What is Progress?

Written by Joe Dardano

Many in Western Society see changes and evolutions in their culture as signposts for progress. If technology permits ease and comfort in life, many will see that as progress. If machines can do repetitive work that humans could do, to liberate them from boredom, then that can be seen as advancement as well. If certain special interest groups lobby for various privileges that were once denied, the idea of progress is invoked again. This movement to feel that society needs to move forward, to be better, is not new. In fact, I feel it is natural for people to believe that their lives on earth should have some impact for others in order to make things better for the next generation. This offers people purpose and meaning. My question does not dismiss the need for progress; far from it. I ask, in particular, what variables need to change to bring progress about? In other words, how do we define progress? Is it in material gain? Is it in quality of life? Is in in regard to more fulfilling relationships? Is it in more just political systems? More developed human rights? The question is large, but it merits asking because in many parts of Western Society there is a gulf between “liberal” or “progressive” movements and “conservative” ideologies. We can easily eliminate these conflicting perspectives if we can decide on a common path to move forward. One thing is certain that can serve to bridge the divide; that is that any real progress cannot be made by ignoring natural laws. In philosophy, the application of natural law in contemporary thought has been abandoned. It must be a building block for for potentialities to blossom into fruits of progress moving forward. The Bible discusses this concept in Romans 2:14, “For when Gentiles, who do not have the law, by nature do what the law requires, they are a law to themselves, even though they do not have the law.” So by natural law, we define it as laws that are valid and universal regardless where or when you live. These laws, when applied, can guide human behaviour without need of intrusive policing or surveylance. If you look at the Ten Commandments, most of those laws are universal across most traditional or established religions around the world. For example, theft is not an accepted norm in any culture, religion or society that has flourished and moved forward in time. As usual, Jesus Christ can serve as a building block, or “cornerstone” in this endeavor: “For he himself is our peace, who has made the two groups one and has destroyed the barrier, the dividing wall of hostility,  by setting aside in his flesh the law with its commands and regulations. His purpose was to create in himself one new humanity out of the two, thus making peace, and in one body to reconcile both of them to God through the cross, by which he put to death their hostility.” (Ephesians 2: 14-16) Any roadway to progress should start with Jesus Christ, whose life and death was given to us to bring unity and harmony among all people.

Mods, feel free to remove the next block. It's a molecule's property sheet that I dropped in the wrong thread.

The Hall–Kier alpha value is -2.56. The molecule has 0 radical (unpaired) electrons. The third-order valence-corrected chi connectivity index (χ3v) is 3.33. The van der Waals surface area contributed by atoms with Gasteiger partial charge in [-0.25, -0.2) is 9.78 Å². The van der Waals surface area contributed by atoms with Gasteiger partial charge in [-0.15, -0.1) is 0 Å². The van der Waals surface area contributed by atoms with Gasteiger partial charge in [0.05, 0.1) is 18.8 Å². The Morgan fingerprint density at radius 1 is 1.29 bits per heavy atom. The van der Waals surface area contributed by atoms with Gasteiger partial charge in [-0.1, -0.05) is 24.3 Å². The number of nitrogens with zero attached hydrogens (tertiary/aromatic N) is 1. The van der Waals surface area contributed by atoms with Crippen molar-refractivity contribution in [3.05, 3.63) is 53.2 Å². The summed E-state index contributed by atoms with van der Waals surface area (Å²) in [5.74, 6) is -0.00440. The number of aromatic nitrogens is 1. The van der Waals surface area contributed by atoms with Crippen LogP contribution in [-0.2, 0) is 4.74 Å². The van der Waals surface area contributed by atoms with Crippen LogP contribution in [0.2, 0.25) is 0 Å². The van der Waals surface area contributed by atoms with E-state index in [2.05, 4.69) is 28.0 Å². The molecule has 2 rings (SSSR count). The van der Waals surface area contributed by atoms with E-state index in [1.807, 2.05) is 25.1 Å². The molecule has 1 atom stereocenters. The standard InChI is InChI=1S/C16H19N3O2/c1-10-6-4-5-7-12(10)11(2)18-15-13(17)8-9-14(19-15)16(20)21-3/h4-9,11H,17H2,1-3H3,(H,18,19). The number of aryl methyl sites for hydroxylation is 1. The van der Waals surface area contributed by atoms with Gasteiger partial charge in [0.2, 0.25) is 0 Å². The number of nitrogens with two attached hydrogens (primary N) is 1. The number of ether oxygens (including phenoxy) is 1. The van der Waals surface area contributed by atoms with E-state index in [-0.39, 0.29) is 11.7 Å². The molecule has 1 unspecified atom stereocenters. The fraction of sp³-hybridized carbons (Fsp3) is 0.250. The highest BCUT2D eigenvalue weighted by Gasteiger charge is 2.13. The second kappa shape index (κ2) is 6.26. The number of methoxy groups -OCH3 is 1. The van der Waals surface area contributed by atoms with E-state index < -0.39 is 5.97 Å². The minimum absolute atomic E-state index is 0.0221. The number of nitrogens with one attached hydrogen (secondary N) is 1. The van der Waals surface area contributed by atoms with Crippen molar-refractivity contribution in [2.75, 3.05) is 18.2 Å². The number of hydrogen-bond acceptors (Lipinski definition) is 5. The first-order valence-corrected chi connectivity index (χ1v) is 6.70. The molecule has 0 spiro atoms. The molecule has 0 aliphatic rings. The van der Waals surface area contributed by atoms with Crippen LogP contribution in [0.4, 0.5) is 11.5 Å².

About the author

Joe Dardano

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